London Plan may need to provide for 'many hundreds of hectares' of extra industrial land

The draft London Plan may need to allocate "many hundreds of hectares" of additional land for industrial, storage and distribution uses, including potentially on green belt land, the document's examining inspectors have concluded.

Industrial land: inspectors suggest more sites may be required across London
Industrial land: inspectors suggest more sites may be required across London

In their post-examination report on the capital’s overarching strategic planning document, inspectors Roisin Barrett, William Fieldhouse and David Smith conclude that storage and distribution uses (B8) "are expected to require more land amounting to between 280 and 400 hectares".

The emerging plan proposes that there should be "no overall net loss of industrial and warehousing floorspace in London (B1c, B2 and B8) in designated industrial locations". 

But the report says there have been "significant changes in storage and distribution operations in recent years, including related to online shopping, and these trends are expected to continue".

"This, and significant population growth, could mean that more land, or sites in new locations, will be needed for B8 uses than is assumed in the plan."

The report also says that latest data shows that more existing industrial sites are being earmarked for redeveloped into non-industrial uses than previously supposed, suggesting that "more industrial land may actually be lost than assumed in the plan based on the earlier industrial land studies".

The inspectors said this "indicates that there is likely to be a need, in quantitative terms, for more industrial land to meet future demand over the plan period to 2041 than assumed in the plan".

"Whilst we cannot precisely quantify the requirement, it could be many hundreds of hectares based on the 2017 SHLAA and the uncertainties associated with the vacant industrial land in east London."

The inspectors recommend that the plan be modified to include reference to "a future strategic, London-wide green belt review".

The report says this review "should ensure that medium to longer term industrial needs can be met in sustainable locations".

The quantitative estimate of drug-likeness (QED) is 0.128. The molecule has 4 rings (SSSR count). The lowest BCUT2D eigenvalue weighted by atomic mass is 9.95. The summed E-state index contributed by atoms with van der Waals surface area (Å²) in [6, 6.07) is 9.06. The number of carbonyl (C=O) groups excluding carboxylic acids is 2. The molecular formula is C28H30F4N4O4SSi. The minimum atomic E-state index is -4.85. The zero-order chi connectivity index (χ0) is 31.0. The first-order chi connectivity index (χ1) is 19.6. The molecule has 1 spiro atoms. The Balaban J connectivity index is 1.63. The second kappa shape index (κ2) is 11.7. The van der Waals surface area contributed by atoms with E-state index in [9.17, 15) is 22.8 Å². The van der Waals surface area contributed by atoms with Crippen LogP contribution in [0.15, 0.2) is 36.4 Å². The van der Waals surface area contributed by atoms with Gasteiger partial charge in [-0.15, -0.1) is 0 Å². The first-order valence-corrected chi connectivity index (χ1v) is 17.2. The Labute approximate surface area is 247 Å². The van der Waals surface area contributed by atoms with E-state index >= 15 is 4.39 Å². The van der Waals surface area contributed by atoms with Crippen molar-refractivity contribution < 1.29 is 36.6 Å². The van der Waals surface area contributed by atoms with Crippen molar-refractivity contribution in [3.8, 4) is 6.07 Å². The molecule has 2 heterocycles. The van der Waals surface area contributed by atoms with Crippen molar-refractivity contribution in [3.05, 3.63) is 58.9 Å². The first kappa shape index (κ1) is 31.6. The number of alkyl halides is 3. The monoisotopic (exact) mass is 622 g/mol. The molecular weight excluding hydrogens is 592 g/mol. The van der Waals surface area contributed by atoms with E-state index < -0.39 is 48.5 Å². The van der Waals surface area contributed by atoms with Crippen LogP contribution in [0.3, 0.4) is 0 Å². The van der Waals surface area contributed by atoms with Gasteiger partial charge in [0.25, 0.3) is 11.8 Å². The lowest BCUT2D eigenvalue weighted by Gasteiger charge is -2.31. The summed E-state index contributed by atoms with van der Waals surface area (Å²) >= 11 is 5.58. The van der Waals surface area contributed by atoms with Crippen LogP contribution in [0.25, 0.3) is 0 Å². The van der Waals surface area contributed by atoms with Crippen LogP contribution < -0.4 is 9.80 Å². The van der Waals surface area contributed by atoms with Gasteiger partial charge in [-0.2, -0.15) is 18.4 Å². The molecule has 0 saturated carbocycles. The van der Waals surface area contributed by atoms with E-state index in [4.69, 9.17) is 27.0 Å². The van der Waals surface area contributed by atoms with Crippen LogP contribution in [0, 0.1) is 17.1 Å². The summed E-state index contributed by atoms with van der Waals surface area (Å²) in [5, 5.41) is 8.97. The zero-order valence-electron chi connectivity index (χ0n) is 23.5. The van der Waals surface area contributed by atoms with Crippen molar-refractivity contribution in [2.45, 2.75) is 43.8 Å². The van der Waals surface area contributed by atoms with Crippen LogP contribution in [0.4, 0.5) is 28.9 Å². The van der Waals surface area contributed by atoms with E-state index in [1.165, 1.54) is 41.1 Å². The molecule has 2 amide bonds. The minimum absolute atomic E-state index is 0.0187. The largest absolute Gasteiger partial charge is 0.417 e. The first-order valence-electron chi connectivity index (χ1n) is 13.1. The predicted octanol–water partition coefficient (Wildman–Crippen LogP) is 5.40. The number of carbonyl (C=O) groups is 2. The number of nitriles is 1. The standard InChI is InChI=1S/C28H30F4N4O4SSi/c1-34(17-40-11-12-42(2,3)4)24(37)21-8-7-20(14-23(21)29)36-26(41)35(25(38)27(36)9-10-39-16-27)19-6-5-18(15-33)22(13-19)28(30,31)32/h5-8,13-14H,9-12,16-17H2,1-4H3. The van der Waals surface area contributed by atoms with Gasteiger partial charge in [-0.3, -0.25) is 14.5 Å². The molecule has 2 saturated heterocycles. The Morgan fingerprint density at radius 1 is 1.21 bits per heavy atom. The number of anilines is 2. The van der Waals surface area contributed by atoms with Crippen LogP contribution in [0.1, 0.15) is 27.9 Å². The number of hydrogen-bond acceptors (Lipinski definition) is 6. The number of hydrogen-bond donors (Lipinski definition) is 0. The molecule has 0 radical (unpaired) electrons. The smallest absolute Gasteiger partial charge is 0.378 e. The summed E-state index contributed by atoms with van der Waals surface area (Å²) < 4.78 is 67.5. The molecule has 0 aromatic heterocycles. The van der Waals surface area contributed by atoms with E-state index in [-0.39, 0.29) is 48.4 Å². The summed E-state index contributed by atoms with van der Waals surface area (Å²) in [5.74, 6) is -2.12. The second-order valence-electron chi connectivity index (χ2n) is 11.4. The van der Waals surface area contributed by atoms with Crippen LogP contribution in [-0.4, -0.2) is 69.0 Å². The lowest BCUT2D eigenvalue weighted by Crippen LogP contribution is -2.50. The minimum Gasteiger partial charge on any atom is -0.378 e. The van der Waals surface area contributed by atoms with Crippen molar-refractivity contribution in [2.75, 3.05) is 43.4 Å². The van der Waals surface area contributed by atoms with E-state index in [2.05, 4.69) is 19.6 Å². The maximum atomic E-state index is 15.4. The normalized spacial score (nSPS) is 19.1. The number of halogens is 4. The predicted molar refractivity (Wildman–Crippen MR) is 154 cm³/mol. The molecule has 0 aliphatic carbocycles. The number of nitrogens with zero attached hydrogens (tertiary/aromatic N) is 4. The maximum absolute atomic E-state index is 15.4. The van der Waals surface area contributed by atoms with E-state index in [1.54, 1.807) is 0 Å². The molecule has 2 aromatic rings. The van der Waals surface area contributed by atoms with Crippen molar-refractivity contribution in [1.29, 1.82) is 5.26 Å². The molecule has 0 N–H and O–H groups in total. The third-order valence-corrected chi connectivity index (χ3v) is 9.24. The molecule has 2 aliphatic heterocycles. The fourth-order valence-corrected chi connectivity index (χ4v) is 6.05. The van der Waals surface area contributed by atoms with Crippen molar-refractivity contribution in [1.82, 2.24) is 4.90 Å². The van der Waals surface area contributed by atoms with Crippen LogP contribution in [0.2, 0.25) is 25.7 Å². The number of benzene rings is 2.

It also says that policy in the draft plan should "refer to boroughs considering whether the green belt in their area needs to be reviewed to provide additional industrial capacity".

The document goes on to say that policy in the draft plan "needs to be strengthened further to help protect non-designated industrial sites which currently make up over a third of all industrial land".

It adds that this is "necessary to ensure the plan is effective in protecting all viable industrial sites, including those occupied by small businesses, in the future".

The inspectors further recommend that, before finalising the plan, the mayor of London "should give further consideration" to a table in the draft plan which outlines which boroughs should retain or allow limited release of existing industrial floorspace capacity "to provide a more positive strategic framework for the provision of industrial capacity."

A Planning briefing looking at what the draft London Plan proposes for industrial land can be read here. 

The Planning for Housing conference, organised by Planning, takes place in central London on November 12. Speakers include Juliemma McLoughlin, Greater London Authority chief planner, development, enterprise and environment. For more details, click here.

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